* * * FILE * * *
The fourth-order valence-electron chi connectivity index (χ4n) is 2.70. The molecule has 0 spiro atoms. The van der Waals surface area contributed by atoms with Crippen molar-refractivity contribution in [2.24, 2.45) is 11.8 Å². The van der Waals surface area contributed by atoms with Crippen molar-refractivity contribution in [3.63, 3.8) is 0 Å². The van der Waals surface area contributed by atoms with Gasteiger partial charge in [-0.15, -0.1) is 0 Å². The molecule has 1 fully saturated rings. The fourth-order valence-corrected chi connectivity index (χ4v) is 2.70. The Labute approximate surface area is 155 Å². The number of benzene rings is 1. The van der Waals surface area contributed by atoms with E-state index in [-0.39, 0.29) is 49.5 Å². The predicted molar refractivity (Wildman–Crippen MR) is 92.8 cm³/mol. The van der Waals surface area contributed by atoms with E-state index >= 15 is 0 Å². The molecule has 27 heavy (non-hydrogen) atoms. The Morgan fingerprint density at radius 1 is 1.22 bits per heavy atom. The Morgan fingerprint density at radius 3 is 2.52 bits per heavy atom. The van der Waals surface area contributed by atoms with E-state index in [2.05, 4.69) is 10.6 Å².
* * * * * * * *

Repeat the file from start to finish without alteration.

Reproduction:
The fourth-order valence-electron chi connectivity index (χ4n) is 2.70. The molecule has 0 spiro atoms. The van der Waals surface area contributed by atoms with Crippen molar-refractivity contribution in [2.24, 2.45) is 11.8 Å². The van der Waals surface area contributed by atoms with Crippen molar-refractivity contribution in [3.63, 3.8) is 0 Å². The van der Waals surface area contributed by atoms with Gasteiger partial charge in [-0.15, -0.1) is 0 Å². The molecule has 1 fully saturated rings. The fourth-order valence-corrected chi connectivity index (χ4v) is 2.70. The Labute approximate surface area is 155 Å². The number of benzene rings is 1. The van der Waals surface area contributed by atoms with E-state index in [-0.39, 0.29) is 49.5 Å². The predicted molar refractivity (Wildman–Crippen MR) is 92.8 cm³/mol. The van der Waals surface area contributed by atoms with E-state index >= 15 is 0 Å². The molecule has 27 heavy (non-hydrogen) atoms. The Morgan fingerprint density at radius 1 is 1.22 bits per heavy atom. The Morgan fingerprint density at radius 3 is 2.52 bits per heavy atom. The van der Waals surface area contributed by atoms with E-state index in [2.05, 4.69) is 10.6 Å².